How the Killing of a Fugitive Russian Spy Could Complicate the War on ISIS

The release of a British inquiry into the assassination of Alexander Litvinenko comes at a delicate diplomatic moment for the UK and Russia.

Nikolsky Alexei/TASS/ZUMA Press


A British inquiry is set to officially blame the Russian government for the 2006 killing of a former Russian spy in London. But British diplomats will reportedly ask Prime Minister David Cameron not to retaliate against Russia, fearing that sanctions or other measures could sour relations and jeopardize peace talks over Syria.

Alexander Litvinenko, a Russian intelligence whistleblower who fled to the UK and eventually began working for Britain’s MI6, died in 2006 after he was poisoned with radioactive polonium, which was apparently placed in a cup of tea at London’s Millennium Hotel. While on his deathbed, he helped investigators trace the element that killed him back to his assassins. The independent panel that investigated his death will probably say those assassins were sent by the Russian government. “It is most expectable that Russia will be connected somehow to this crime,” Igor Sutyagin of the Royal United Service Institute, a defense think tank in London, told Reuters.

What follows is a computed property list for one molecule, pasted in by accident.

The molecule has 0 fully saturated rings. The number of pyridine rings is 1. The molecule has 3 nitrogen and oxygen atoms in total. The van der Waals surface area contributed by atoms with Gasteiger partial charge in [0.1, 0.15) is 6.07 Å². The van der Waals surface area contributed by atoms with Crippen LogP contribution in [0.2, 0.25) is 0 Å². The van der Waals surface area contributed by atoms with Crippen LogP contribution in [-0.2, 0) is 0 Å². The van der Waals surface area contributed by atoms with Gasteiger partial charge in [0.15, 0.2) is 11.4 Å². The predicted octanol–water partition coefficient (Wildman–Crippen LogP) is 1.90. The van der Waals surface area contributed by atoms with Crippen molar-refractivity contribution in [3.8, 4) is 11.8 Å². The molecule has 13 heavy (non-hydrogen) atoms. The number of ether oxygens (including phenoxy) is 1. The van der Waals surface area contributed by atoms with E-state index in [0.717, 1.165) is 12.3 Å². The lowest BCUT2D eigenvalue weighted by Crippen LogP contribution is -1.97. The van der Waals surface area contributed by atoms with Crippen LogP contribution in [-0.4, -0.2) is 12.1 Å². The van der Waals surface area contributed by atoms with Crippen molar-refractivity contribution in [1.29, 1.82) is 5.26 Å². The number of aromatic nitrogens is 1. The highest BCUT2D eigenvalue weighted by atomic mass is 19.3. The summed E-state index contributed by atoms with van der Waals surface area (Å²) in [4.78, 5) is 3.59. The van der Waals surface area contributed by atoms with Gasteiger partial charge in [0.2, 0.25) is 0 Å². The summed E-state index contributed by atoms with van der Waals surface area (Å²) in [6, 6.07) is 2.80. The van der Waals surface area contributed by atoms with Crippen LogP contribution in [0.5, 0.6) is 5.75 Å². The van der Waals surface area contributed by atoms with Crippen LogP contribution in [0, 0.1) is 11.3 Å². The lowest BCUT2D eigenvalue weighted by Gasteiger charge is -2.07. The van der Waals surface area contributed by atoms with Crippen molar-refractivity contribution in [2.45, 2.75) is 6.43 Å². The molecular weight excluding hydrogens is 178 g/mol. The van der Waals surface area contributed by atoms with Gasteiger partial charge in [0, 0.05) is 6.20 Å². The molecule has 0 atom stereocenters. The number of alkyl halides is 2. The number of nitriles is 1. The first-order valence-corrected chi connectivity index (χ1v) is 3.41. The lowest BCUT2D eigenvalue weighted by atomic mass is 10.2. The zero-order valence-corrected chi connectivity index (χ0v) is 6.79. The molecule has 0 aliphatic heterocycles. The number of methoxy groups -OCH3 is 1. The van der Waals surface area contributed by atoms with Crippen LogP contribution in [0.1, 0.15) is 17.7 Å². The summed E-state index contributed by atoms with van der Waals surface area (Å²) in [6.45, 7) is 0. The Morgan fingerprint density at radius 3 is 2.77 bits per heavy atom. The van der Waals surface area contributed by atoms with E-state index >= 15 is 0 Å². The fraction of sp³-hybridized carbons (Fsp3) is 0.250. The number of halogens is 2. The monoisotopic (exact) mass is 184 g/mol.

The Guardian reported on Tuesday that while the UK may ask Russia to extradite Litvinenko’s alleged killers, diplomats don’t want to impose new sanctions against Russia or impose travel bans on any Russian officials. “The Foreign Office is eager to avoid a full blown row partly because Putin’s cooperation is badly needed to create a unified front against Islamic State in Syria,” wrote reporters Patrick Wintour and Luke Harding.

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